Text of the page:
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A case of a lesion containing an intracoronary thrombus detected as hyperintense plaque on T1-weighted cardiovascular magnetic resonance in a patient with silent myocardial ischemia
Journal of Cardiovascular Magnetic Resonance volume 15, Article number: 50 (2013)
Many investigators have speculated that hyperintense plaques (HIPs) of the carotid artery on noncontrast T1-weighted imaging (T1WI) in cardiovascular magnetic resonance indicate the presence of mural or intraplaque hemorrhage containing methemoglobin. However, coronary plaque imaging with T1WI is challenging, and the clinical significance of coronary HIPs on T1WI remains unknown. Incidentally, it is very rare to find an intracoronary thrombus at the culprit lesion site in patients in stable condition. This article reports the case of a lesion containing an intracoronary thrombus, detected as HIP on T1WI associated with the filter no-reflow phenomenon in a patient with silent myocardial ischemia.
Many investigators have speculated that hyperintense plaques (HIPs) of the carotid artery on noncontrast T1-weighted imaging (T1WI) in cardiovascular magnetic resonance (CMR) indicate the presence of mural or intraplaque hemorrhage containing methemoglobin [1, 2]. Coronary plaque imaging with T1WI is challenging, and the clinical significance of coronary HIPs on T1WI remains unknown. Jansen et al. demonstrated that within 72 hours after the initial onset of symptoms, 10 of 18 patients with acute myocardial infarction (AMI) were found to have intracoronary thrombi as detected by invasive coronary angiography, and that HIPs on T1WI correctly identified the intracoronary thrombi . Recently, we have shown that intraluminal HIPs on T1WI are related to the presence of intracoronary thrombi as detected by optical coherence tomography (OCT) imaging .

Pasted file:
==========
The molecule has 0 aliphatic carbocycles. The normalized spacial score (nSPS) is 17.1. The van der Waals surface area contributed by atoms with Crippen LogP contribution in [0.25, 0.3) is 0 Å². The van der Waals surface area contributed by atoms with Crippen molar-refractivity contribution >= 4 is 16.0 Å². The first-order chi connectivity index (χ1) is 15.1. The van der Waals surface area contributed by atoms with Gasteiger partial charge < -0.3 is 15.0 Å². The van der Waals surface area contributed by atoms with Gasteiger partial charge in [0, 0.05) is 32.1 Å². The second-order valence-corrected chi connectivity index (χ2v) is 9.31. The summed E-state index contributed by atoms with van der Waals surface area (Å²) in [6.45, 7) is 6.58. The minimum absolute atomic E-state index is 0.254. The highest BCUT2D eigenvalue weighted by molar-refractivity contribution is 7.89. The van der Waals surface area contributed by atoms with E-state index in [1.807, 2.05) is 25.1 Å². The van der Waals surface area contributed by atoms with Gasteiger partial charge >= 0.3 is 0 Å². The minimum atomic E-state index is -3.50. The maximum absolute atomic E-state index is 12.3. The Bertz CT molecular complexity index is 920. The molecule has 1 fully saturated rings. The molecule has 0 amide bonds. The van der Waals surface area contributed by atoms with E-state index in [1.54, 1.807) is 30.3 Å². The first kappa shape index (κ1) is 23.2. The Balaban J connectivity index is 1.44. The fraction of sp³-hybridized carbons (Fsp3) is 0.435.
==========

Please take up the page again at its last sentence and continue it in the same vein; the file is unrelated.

Previous studies by using intravascular ultrasonography  or OCT  showed that multiple unstable plaques, associated with plaque rupture, thin-cap fibroatheroma (TCFA), and intracoronary thrombi, were more common in patients with AMI than in those with stable angina pectoris (SAP). Recently, Kubo et al. demonstrated that intracoronary thrombi were not found in the culprit and nonculprit lesions of SAP patients, though they were observed in 100% and 8% of the culprit and nonculprit lesions, respectively, of AMI patients . Thus, it is very rare to find an intracoronary thrombus at the culprit lesion site in patients in stable condition.
This article reports the case of a lesion containing an intracoronary thrombus, detected as HIP on T1WI associated with the filter no-reflow phenomenon in a patient with silent myocardial ischemia.